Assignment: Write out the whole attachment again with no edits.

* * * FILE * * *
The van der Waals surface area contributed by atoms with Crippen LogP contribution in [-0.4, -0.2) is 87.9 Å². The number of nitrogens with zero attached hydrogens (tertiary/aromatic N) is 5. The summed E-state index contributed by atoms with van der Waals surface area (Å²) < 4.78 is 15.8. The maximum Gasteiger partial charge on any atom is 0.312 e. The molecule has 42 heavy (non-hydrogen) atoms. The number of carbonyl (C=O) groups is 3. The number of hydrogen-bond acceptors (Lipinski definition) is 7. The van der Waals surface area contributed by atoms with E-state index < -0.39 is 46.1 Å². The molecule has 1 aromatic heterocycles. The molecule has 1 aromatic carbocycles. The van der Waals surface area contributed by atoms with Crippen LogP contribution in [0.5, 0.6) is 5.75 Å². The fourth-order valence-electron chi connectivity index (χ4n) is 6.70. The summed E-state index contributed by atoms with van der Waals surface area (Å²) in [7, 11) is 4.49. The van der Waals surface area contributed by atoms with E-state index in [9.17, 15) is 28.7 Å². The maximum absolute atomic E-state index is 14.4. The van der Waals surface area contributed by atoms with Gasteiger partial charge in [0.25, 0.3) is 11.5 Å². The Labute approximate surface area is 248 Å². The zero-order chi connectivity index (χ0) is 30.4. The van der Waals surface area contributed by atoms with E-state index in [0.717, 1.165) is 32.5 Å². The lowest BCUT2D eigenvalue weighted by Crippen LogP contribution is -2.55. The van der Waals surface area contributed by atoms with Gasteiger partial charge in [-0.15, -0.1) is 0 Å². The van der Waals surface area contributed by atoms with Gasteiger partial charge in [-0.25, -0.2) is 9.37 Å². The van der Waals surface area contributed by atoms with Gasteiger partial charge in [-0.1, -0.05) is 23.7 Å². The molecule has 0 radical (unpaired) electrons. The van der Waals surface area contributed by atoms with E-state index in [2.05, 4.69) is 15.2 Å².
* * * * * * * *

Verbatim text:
The van der Waals surface area contributed by atoms with Crippen LogP contribution in [-0.4, -0.2) is 87.9 Å². The number of nitrogens with zero attached hydrogens (tertiary/aromatic N) is 5. The summed E-state index contributed by atoms with van der Waals surface area (Å²) < 4.78 is 15.8. The maximum Gasteiger partial charge on any atom is 0.312 e. The molecule has 42 heavy (non-hydrogen) atoms. The number of carbonyl (C=O) groups is 3. The number of hydrogen-bond acceptors (Lipinski definition) is 7. The van der Waals surface area contributed by atoms with E-state index < -0.39 is 46.1 Å². The molecule has 1 aromatic heterocycles. The molecule has 1 aromatic carbocycles. The van der Waals surface area contributed by atoms with Crippen LogP contribution in [0.5, 0.6) is 5.75 Å². The fourth-order valence-electron chi connectivity index (χ4n) is 6.70. The summed E-state index contributed by atoms with van der Waals surface area (Å²) in [7, 11) is 4.49. The van der Waals surface area contributed by atoms with E-state index in [9.17, 15) is 28.7 Å². The maximum absolute atomic E-state index is 14.4. The van der Waals surface area contributed by atoms with Gasteiger partial charge in [0.25, 0.3) is 11.5 Å². The Labute approximate surface area is 248 Å². The zero-order chi connectivity index (χ0) is 30.4. The van der Waals surface area contributed by atoms with E-state index in [0.717, 1.165) is 32.5 Å². The lowest BCUT2D eigenvalue weighted by Crippen LogP contribution is -2.55. The van der Waals surface area contributed by atoms with Gasteiger partial charge in [-0.15, -0.1) is 0 Å². The van der Waals surface area contributed by atoms with Gasteiger partial charge in [-0.25, -0.2) is 9.37 Å². The van der Waals surface area contributed by atoms with Gasteiger partial charge in [-0.1, -0.05) is 23.7 Å². The molecule has 0 radical (unpaired) electrons. The van der Waals surface area contributed by atoms with E-state index in [2.05, 4.69) is 15.2 Å².